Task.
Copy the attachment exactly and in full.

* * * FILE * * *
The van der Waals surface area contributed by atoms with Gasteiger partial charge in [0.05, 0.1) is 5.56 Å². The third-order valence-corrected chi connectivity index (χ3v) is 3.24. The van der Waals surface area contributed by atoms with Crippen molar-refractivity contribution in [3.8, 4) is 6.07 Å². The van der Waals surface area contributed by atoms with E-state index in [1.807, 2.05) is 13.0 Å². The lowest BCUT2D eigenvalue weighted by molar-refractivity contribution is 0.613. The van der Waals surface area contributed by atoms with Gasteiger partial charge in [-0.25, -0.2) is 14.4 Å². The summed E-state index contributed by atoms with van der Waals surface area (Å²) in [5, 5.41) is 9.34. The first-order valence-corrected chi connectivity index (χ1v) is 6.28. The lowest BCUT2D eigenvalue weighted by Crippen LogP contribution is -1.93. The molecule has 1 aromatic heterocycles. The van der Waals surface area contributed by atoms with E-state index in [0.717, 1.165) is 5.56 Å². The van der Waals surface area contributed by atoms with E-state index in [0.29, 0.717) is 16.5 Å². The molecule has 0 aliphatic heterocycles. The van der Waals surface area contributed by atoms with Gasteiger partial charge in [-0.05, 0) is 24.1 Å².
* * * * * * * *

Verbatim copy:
The van der Waals surface area contributed by atoms with Gasteiger partial charge in [0.05, 0.1) is 5.56 Å². The third-order valence-corrected chi connectivity index (χ3v) is 3.24. The van der Waals surface area contributed by atoms with Crippen molar-refractivity contribution in [3.8, 4) is 6.07 Å². The van der Waals surface area contributed by atoms with E-state index in [1.807, 2.05) is 13.0 Å². The lowest BCUT2D eigenvalue weighted by molar-refractivity contribution is 0.613. The van der Waals surface area contributed by atoms with Gasteiger partial charge in [-0.25, -0.2) is 14.4 Å². The summed E-state index contributed by atoms with van der Waals surface area (Å²) in [5, 5.41) is 9.34. The first-order valence-corrected chi connectivity index (χ1v) is 6.28. The lowest BCUT2D eigenvalue weighted by Crippen LogP contribution is -1.93. The molecule has 1 aromatic heterocycles. The van der Waals surface area contributed by atoms with E-state index in [0.717, 1.165) is 5.56 Å². The van der Waals surface area contributed by atoms with E-state index in [0.29, 0.717) is 16.5 Å². The molecule has 0 aliphatic heterocycles. The van der Waals surface area contributed by atoms with Gasteiger partial charge in [-0.05, 0) is 24.1 Å².